At Oak Meadow we believe in the power of print, that reading on paper encourages more effective reading and comprehension skills than reading on a digital screen. Leading research on learning and cognitive development show that:
- reading printed materials encourages active reading skills such as writing margin notes; highlighting key phrases and vocabulary; and noting questions, thoughts, and personal responses;
- reading on screens drains mental resources and diminishes the brain’s ability to integrate information in the context of an entire text, thereby decreasing overall comprehension;
- excessive screen time during adolescence reduces attention span, lowers executive functioning skills, and impairs relationship with adults and peers.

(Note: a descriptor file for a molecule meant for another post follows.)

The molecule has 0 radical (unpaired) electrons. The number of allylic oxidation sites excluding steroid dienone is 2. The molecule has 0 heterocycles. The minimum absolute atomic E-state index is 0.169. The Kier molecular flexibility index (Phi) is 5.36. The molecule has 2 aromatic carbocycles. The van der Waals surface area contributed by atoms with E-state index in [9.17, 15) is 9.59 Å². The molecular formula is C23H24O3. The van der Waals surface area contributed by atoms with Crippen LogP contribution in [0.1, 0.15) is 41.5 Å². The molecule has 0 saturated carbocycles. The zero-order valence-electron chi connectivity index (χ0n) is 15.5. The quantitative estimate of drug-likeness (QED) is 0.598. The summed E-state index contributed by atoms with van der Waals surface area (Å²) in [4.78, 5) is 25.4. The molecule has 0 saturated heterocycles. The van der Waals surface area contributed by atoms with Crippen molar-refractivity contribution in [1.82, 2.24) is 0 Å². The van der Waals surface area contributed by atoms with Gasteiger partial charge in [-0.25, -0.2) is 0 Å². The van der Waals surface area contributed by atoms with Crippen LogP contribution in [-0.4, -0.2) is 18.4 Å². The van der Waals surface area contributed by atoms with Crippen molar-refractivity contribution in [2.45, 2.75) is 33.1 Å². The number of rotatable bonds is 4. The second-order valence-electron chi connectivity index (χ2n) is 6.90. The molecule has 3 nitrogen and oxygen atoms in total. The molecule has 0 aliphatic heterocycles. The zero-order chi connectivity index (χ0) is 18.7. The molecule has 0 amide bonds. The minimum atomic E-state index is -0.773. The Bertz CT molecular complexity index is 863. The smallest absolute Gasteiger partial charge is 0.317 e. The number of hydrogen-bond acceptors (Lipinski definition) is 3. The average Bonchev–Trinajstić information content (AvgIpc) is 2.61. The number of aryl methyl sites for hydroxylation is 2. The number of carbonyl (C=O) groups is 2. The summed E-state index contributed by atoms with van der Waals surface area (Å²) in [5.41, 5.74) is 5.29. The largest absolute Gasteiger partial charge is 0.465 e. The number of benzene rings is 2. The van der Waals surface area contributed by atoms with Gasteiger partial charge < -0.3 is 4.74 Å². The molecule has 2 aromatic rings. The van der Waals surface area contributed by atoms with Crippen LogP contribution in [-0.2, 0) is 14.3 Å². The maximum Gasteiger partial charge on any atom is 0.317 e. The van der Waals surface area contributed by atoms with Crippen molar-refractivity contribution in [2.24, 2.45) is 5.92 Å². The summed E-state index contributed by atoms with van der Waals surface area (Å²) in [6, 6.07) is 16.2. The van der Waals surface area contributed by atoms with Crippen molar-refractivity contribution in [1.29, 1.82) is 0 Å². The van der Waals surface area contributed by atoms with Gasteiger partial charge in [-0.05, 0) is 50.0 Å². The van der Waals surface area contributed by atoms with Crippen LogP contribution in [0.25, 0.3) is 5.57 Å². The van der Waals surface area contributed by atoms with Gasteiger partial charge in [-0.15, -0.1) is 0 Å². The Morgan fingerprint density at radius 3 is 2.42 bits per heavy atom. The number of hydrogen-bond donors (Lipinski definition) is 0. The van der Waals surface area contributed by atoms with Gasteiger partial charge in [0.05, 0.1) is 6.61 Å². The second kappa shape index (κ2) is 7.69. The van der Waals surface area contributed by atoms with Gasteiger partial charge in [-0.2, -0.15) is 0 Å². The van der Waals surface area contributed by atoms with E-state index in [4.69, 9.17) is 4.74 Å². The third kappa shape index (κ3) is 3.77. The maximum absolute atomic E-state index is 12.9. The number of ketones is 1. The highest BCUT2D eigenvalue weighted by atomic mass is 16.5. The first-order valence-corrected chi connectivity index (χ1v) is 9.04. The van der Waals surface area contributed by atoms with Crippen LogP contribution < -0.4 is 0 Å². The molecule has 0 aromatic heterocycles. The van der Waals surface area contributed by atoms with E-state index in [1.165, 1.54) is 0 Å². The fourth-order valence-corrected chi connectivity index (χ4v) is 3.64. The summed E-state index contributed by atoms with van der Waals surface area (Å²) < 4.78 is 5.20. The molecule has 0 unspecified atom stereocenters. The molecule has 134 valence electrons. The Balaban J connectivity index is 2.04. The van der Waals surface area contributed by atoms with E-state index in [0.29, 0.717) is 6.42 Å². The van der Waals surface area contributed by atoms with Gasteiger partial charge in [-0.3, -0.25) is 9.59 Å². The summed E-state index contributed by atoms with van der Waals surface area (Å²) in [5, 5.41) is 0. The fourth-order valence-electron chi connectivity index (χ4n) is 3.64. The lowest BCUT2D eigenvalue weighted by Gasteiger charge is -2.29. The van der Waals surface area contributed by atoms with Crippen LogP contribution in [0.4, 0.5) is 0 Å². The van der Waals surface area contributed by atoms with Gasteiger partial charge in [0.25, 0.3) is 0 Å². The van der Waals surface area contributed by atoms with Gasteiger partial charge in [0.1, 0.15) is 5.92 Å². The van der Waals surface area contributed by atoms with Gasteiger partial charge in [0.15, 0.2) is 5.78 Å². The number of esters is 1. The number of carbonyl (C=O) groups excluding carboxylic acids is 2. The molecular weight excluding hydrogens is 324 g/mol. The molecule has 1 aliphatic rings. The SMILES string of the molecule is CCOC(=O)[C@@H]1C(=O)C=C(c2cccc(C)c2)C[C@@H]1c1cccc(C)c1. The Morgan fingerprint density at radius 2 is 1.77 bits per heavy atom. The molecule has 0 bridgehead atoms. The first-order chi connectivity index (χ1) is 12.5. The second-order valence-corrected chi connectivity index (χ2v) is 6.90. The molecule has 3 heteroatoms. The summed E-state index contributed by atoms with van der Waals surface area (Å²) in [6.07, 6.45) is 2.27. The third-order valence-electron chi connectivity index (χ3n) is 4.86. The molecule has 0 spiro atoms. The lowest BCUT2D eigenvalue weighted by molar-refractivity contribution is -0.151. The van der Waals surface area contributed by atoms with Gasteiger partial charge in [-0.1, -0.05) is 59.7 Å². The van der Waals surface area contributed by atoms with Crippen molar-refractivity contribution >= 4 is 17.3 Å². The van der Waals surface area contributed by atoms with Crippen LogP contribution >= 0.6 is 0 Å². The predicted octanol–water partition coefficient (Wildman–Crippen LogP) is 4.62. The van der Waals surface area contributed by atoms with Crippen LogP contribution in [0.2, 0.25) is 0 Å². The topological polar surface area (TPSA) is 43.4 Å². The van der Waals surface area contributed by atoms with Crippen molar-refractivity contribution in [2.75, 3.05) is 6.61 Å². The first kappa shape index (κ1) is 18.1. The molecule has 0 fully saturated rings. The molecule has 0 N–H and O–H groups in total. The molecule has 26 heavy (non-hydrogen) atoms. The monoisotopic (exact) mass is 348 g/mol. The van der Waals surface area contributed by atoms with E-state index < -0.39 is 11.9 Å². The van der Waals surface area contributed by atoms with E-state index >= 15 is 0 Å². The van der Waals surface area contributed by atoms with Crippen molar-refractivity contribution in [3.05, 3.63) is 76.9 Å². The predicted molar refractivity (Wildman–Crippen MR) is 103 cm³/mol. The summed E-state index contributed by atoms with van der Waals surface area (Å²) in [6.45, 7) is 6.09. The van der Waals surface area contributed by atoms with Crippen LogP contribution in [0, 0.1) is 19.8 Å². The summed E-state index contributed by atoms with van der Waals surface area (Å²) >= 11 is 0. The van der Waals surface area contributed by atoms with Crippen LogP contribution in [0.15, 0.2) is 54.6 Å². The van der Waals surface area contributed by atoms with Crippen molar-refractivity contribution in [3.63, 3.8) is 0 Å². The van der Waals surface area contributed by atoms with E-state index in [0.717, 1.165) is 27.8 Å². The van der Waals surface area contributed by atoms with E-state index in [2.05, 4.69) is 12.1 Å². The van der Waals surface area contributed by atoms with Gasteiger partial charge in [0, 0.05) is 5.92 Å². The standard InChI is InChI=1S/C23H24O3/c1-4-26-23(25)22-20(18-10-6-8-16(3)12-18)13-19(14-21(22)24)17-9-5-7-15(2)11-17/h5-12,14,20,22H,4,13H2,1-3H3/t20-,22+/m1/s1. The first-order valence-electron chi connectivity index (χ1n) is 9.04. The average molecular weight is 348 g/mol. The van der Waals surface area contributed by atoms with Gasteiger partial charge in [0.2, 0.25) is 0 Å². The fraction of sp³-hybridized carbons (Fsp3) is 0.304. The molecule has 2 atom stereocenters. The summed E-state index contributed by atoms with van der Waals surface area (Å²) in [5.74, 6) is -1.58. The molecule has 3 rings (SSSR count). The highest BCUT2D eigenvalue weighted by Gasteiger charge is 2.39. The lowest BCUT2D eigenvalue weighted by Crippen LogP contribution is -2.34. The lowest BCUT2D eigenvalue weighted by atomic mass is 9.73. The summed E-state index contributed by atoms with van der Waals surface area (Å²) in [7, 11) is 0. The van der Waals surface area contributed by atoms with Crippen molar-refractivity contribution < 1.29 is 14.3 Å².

We choose to use technology as a relevant tool for creativity, communication, and collaboration, but not primarily to provide curriculum content. Here’s an article from The Washington Post about what the author describes as a “peculiar irony”: “Why digital natives prefer reading in print. Yes, you read that right.”
And here are several articles and an interesting video that describe and demonstrate the importance of handwriting, which Oak Meadow also supports as an important component of our approach to learning.
- “What’s Lost as Handwriting Fades”; New York Times
- “The Importance of Teaching Handwriting”; Reading Rockets
- “The Importance of Handwriting Instruction”; Psychology Today
- “How Handwriting Trains the Brain”; Wall Street Journal
- “Master Penman Jake Weidmann”; on YouTube